Halysitid tabulates: sponges in corals' clothing
Article first published online: 9 OCT 2007
Volume 22, Issue 2, pages 195–205, April 1989
How to Cite
KAŹMIERCZAK, J. (1989), Halysitid tabulates: sponges in corals' clothing. Lethaia, 22: 195–205. doi: 10.1111/j.1502-3931.1989.tb01682.x
- Issue published online: 9 OCT 2007
- Article first published online: 9 OCT 2007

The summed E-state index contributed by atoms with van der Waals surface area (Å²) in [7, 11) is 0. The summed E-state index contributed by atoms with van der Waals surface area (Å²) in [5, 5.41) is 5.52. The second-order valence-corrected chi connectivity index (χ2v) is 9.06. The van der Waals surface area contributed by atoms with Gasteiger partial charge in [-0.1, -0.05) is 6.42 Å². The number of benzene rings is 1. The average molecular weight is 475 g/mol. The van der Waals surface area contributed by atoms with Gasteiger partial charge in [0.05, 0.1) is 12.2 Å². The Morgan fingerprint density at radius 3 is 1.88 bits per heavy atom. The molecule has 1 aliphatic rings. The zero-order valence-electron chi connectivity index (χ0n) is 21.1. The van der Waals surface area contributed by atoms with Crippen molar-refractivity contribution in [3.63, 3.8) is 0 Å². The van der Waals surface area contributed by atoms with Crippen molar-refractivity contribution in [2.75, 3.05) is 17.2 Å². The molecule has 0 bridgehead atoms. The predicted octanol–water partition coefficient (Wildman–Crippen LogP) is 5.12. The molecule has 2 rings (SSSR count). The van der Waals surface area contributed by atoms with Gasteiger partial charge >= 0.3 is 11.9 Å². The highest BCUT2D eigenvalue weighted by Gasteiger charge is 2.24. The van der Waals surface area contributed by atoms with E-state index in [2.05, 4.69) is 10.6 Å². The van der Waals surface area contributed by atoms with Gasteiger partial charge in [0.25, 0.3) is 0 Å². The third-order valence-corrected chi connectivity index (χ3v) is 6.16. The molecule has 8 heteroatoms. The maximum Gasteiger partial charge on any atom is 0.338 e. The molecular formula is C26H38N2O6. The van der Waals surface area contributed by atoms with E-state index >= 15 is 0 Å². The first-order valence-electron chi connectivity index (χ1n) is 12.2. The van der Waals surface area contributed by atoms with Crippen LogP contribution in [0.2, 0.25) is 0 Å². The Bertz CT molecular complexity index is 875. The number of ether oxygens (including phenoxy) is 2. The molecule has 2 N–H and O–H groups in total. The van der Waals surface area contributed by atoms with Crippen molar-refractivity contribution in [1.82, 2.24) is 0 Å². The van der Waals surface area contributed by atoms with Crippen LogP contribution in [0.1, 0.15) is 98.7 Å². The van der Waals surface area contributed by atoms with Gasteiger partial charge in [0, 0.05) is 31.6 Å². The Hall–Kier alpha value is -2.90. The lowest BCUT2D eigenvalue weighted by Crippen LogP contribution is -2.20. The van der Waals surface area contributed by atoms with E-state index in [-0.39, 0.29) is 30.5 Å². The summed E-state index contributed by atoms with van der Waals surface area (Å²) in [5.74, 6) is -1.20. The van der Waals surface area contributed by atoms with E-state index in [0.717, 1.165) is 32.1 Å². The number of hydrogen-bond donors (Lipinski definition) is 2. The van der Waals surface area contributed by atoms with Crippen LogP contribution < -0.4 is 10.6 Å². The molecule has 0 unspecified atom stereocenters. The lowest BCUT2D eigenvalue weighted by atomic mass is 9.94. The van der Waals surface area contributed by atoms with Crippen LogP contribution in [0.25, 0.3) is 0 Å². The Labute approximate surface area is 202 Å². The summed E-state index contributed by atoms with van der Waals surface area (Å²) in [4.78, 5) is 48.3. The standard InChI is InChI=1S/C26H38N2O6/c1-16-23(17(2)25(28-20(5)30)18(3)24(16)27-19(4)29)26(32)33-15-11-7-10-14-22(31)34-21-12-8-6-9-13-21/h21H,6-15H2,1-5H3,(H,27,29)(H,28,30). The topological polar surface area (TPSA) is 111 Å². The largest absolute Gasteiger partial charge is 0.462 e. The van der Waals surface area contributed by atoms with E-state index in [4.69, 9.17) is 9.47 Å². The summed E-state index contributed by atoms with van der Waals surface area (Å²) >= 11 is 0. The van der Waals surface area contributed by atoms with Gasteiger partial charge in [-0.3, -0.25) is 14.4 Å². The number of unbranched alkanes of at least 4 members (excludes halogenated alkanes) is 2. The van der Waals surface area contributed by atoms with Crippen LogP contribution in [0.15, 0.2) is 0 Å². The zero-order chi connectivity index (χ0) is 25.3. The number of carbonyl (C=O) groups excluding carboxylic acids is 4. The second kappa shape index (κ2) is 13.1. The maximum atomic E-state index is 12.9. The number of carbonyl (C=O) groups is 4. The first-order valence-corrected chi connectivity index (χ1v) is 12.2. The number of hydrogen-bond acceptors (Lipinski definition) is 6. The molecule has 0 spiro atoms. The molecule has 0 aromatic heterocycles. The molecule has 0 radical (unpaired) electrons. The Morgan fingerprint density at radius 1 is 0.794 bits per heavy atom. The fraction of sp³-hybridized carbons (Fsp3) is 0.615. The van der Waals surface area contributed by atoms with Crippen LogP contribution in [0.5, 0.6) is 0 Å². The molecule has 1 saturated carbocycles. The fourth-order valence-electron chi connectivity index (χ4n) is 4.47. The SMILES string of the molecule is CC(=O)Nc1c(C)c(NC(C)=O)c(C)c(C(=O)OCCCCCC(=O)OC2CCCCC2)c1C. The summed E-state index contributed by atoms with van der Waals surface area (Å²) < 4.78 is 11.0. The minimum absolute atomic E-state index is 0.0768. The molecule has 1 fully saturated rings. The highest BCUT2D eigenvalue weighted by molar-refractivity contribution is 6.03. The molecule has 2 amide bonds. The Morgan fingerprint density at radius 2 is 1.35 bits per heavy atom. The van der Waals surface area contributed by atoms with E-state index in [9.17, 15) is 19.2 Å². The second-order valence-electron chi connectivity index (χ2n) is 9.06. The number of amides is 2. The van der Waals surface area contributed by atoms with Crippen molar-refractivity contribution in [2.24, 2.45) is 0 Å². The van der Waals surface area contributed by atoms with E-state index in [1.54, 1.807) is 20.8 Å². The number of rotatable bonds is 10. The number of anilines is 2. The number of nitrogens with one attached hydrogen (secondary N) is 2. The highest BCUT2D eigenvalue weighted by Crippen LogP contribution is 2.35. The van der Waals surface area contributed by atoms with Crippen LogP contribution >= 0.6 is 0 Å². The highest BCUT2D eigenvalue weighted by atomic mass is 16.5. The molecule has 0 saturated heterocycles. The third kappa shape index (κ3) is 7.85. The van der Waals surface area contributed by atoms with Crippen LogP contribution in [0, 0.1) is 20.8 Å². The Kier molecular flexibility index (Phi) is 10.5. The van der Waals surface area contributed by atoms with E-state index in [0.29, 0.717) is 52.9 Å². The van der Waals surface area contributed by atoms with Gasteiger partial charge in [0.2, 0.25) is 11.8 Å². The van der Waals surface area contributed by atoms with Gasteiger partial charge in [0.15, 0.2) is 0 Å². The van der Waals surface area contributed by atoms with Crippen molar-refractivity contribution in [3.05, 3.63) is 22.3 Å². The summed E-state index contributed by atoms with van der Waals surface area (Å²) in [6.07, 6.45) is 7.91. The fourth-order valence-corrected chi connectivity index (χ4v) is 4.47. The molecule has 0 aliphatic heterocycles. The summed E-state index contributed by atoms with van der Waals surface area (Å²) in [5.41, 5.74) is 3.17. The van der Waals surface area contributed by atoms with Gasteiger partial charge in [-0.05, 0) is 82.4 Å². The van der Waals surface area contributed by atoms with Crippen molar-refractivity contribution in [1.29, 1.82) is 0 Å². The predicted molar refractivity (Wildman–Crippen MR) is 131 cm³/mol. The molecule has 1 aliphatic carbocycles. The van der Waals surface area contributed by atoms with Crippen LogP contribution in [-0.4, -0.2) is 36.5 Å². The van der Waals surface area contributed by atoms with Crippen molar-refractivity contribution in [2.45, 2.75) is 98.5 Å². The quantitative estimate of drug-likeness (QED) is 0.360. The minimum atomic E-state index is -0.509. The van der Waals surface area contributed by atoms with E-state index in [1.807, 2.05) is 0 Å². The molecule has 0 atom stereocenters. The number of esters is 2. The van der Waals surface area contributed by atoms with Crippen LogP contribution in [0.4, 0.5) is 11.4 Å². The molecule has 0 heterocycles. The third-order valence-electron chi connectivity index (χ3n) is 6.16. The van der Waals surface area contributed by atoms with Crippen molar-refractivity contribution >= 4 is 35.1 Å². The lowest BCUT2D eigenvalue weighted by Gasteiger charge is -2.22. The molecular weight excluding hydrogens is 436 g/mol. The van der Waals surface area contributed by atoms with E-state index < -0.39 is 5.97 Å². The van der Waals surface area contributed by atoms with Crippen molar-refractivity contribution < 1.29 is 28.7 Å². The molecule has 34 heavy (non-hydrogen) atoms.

Abundant pyritic pseudomorphs of monaxonic siliceous spicules (ophirhabds and ?heloclones) have been found entrapped in the calcareous skeleton of the halysitid tabulate Quepora ?agglomeratiformis (Whitfield) from late Ordovician limestones of Frobisher Bay, Baffin Island, Canada. The finding indicates a poriferan (choristid or sublithistid) affinity of halysitids, early Palaeozoic marine fossils related so far to corals. They probably derived from a monaxonic group of early demosponges that adapted during the Ordovician to Ca2+ stress conditions in epicontinental seas by excreting the excessive Ca2+ influx to their tissues as variously designed chains of basally secreted calcareous tubes.